Finding the Gift in the Mistake

Wiring for Resilience by Finding the Gift in the Mistake

Knowledge rests not upon truth alone, but upon error also.
– Carl G. Jung

Resilience is based on learning new, more adaptive ways of coping. Researchers have found that one of the best tools for recovering resilience now is to learn from mistakes in the past. The wisdom of Mullah Nasruddin’s saying “Good judgment is based on experience; experience is based on bad judgment” can be a comfort when we’re faced with yet another AFGO (another fricking growth opportunity) or fear of one.

Our brain rewires from the experience of making a mistake. When our choices turn out to be problematic for ourselves or others, we can learn from them by asking, “What did I not see? What could I have done differently? What can I do differently now?” As the neuroscience writer Jonah Lehrer says, “We turn a regrettable moment into a teachable moment.” We can learn to find the gift in the mistake in the form of a belief that “I am learning; I am coping.”

Yes, risk-taking is inherently failure-prone. Otherwise, it would be called sure thing-taking.
-Tim McMahon

It helps to debrief after a mistake by talking it over with other people. Different perspectives help us discover the gift in the mistake and reduce our agony or self-condemnation over it. When we’re having to deal with consequences that we would never wish on ourselves or anyone else, we can find some equanimity in knowing we are strengthening our capacities to cope. We may not wish to have to become so bravely, tenaciously adaptive in our lives, but we can rejoice that we are.

Failure is not fatal, but failure to change might be.
-John Wooden

Exercise: Wiring for Resilience by Finding the Gift in the Mistake

  1. Ask a small (safe!) group of friends to come together to “look for the gift in the mistake.”
    1. Each person shares common mistakes first, the sort of mistakes that anyone might make: getting distracted and running a red light; accidentally deleting all the emails confirming travel reservations; forgetting to enroll in a health insurance plan by the deadline and now having to appeal. Find some comfort (not judgment) in the universal imperfections of being human.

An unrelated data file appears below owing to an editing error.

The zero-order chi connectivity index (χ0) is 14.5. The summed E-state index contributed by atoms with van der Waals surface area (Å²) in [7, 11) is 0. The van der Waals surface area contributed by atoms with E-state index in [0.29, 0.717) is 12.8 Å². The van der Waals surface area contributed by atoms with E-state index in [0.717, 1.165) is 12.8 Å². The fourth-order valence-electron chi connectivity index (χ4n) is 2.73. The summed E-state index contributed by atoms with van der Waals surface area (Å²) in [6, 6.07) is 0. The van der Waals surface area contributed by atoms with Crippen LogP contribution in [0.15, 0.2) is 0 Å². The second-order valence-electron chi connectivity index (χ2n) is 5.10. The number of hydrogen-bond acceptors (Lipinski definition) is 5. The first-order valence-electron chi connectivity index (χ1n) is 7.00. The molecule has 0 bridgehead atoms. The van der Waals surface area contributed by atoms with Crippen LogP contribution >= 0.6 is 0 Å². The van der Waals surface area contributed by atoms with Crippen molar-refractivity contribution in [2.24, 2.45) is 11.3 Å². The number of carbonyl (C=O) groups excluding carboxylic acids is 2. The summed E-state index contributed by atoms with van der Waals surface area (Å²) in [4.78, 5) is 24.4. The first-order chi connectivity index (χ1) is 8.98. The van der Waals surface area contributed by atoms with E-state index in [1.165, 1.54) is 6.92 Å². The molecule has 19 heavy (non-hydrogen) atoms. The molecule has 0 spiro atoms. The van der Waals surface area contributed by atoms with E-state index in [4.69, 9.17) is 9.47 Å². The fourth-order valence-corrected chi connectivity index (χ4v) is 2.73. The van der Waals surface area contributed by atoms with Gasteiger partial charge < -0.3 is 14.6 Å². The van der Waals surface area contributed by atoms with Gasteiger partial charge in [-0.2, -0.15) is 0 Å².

2. Expand your sharing to include mistakes that had bigger external consequences-putting off going to the doctor until “just a cough” landed you in the hospital with pneumonia for a week-or internal consequences-the guilt you feel because that hospitalization caused you to miss your daughter’s graduation from college.
  2. Let the compassionate reflection of others in the group, as well as your own, allow each person to “own” their mistake, discern what lesson could be learned from it, and find the gift in it, according to the following narrative:This is what happened;
    This is what I did to survive;
    This has been the cost;
    This is what I have learned;
    This is how I can respond to life now.
  3. Even if the gift is simply a deeper intention to pay closer attention as we careen through our days, or to be kinder to ourselves in our imperfect humanity, we have found the gift.

The Neuroscience of Finding the Gift in the Mistake

One of the major functions of the prefrontal cortex is to integrate the many messages and stories we tell about ourselves and our behaviors-who we are, how we got to be here, what we’re proud of, what we regret-into one coherent narrative. We have to come to terms with the whole shebang in order to rest easy in our window of tolerance. Reframing our mistakes as learning not only helps us learn-preparing us to cope more skillfully and resiliently the next time-but also helps us relax into the self-acceptance that contributes to our equanimity, enabling us to keep calm and carry on.

Success is not final; failure is not fatal. Success is moving from one failure to another without loss of enthusiasm. It is the courage to continue that counts.
-Winston Churchill